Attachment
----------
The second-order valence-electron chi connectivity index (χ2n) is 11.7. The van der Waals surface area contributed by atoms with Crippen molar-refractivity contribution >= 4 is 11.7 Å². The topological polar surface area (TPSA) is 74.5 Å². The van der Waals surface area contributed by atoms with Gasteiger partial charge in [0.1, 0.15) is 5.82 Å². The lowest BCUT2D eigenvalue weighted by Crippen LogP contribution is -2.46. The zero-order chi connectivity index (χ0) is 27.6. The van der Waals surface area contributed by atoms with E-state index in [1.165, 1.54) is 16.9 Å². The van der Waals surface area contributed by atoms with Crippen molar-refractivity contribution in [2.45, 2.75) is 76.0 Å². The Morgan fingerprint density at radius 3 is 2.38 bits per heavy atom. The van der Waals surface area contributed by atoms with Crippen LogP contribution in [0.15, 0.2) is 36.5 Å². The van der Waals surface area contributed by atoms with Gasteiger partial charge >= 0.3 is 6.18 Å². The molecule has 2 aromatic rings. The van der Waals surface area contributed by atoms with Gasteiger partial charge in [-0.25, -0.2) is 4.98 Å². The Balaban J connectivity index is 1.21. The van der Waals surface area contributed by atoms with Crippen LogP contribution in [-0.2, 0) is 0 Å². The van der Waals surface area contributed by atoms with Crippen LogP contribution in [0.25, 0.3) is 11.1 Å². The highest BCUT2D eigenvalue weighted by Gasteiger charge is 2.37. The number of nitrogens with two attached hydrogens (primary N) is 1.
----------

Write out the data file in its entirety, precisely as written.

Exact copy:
The second-order valence-electron chi connectivity index (χ2n) is 11.7. The van der Waals surface area contributed by atoms with Crippen molar-refractivity contribution >= 4 is 11.7 Å². The topological polar surface area (TPSA) is 74.5 Å². The van der Waals surface area contributed by atoms with Gasteiger partial charge in [0.1, 0.15) is 5.82 Å². The lowest BCUT2D eigenvalue weighted by Crippen LogP contribution is -2.46. The zero-order chi connectivity index (χ0) is 27.6. The van der Waals surface area contributed by atoms with E-state index in [1.165, 1.54) is 16.9 Å². The van der Waals surface area contributed by atoms with Crippen molar-refractivity contribution in [2.45, 2.75) is 76.0 Å². The Morgan fingerprint density at radius 3 is 2.38 bits per heavy atom. The van der Waals surface area contributed by atoms with Crippen LogP contribution in [0.15, 0.2) is 36.5 Å². The van der Waals surface area contributed by atoms with Gasteiger partial charge >= 0.3 is 6.18 Å². The molecule has 2 aromatic rings. The van der Waals surface area contributed by atoms with Gasteiger partial charge in [-0.25, -0.2) is 4.98 Å². The Balaban J connectivity index is 1.21. The van der Waals surface area contributed by atoms with Crippen LogP contribution in [-0.2, 0) is 0 Å². The van der Waals surface area contributed by atoms with Crippen LogP contribution in [0.25, 0.3) is 11.1 Å². The highest BCUT2D eigenvalue weighted by Gasteiger charge is 2.37. The number of nitrogens with two attached hydrogens (primary N) is 1.